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The United Nations is sounding the alarm: The last time carbon dioxide concentrations in the atmosphere were this high was three to five million years ago.
In a report this week, the World Meteorological Organization (WMO) warned that temperatures could continue to spike, hitting perilous levels by 2100 — unless world leaders take drastic action.
"Without rapid cuts in CO2 and other greenhouse gas emissions, we will be heading for dangerous temperature increases by the end of this century," Petteri Taalas, the WMO's secretary-general, said in a statement.
"We are actually moving in the wrong direction," Taalas said.
That alarming prediction will likely loom over a major climate summit, known as COP 23, that starts next week in Bonn, Germany, and will bring together leaders from around the world.
Among the topics on the agenda: the Paris climate agreement, the landmark pact in which nearly 200 nations agreed to set plans for cutting greenhouse gas emissions. The accord has faced intense scrutiny in recent months after President Donald Trump announced plans to pull the United States out of it.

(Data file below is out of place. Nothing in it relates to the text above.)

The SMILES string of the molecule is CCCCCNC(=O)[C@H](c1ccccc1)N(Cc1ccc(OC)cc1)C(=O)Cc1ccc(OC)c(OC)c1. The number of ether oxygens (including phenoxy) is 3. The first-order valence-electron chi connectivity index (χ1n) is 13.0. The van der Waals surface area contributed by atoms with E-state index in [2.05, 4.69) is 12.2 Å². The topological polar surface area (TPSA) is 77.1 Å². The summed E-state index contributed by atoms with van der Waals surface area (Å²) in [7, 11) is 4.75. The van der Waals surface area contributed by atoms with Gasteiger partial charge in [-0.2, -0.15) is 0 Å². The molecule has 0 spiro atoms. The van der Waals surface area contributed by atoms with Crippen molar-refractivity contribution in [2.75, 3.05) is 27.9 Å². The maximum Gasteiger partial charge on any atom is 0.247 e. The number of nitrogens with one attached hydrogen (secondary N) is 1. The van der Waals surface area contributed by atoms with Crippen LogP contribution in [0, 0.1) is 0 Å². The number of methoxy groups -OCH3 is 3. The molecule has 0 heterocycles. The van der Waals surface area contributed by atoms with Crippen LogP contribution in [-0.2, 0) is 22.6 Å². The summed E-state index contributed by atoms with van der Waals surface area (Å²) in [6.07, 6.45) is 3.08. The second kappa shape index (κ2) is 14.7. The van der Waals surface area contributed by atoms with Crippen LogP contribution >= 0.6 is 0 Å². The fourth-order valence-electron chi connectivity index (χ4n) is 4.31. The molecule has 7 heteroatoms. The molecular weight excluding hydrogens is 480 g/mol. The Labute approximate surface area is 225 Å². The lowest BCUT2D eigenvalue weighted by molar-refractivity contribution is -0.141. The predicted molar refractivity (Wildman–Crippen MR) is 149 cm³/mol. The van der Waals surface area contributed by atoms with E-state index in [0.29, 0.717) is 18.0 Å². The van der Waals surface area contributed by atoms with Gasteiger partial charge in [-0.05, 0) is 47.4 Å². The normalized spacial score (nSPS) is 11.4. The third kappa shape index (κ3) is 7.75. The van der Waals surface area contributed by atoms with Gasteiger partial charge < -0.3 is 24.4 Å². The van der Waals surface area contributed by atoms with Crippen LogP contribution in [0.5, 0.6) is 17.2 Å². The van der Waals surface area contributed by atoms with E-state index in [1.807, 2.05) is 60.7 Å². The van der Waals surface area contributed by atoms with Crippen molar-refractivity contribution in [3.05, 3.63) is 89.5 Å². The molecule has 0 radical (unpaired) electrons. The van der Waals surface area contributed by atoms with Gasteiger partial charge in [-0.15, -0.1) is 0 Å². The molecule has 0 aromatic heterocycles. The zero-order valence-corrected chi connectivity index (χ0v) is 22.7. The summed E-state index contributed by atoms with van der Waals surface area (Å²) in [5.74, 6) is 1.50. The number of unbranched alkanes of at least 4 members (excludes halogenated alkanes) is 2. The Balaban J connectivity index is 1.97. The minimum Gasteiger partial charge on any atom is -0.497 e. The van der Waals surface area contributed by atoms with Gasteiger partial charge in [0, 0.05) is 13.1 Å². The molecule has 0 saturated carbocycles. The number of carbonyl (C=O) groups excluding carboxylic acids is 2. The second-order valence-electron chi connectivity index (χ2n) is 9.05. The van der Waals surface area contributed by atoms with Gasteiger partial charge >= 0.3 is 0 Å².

The State Department has said the U.S. will continue to play a role in international meetings on climate deals.
Trump is "open to re-engaging in the Paris agreement if the United States can identify terms that are more favorable to it, its business, its workers, its people and its taxpayers," the State Department said.
Amid uncertainty about the long-term role the U.S. might play, a new report by U.S. government scientists is perfectly clear: The evidence of global warming is stronger than ever — and almost all of it has been caused by humans.
"For the warming over the last century, there is no convincing alternative explanation supported by the extent of the observational evidence," said the report, released Friday. Its authors include scientists at government agencies like the National Oceanic and Atmospheric Administration and the Environmental Protection Agency.
Leading experts in the field say concerned nations have little time to waste.
"Whether we’re talking about unprecedented heat waves, increasingly destructive hurricanes, epic drought and inundation of our coastal cities, the impacts of climate change are no longer subtle. They are upon us," Michael E. Mann, a climate scientist at Penn State, said in an email. "That’s the consensus of our best scientists, as laid bare by this latest report."
The new WMO report, released Monday, said fierce El Niño and human activity helped lead to a surge of CO2 concentrations to 403.3 parts per million in 2016, an increase from 400 in 2015. CO2 traps heat in the earth's atmosphere, leading to higher temperatures.
"The numbers don't lie," Erik Solheim, the executive director of the U.N. Environment Program, said in a statement. "We are still emitting far too much and this needs to be reversed."
"What we need now," he added, "is global political will and a new sense of urgency."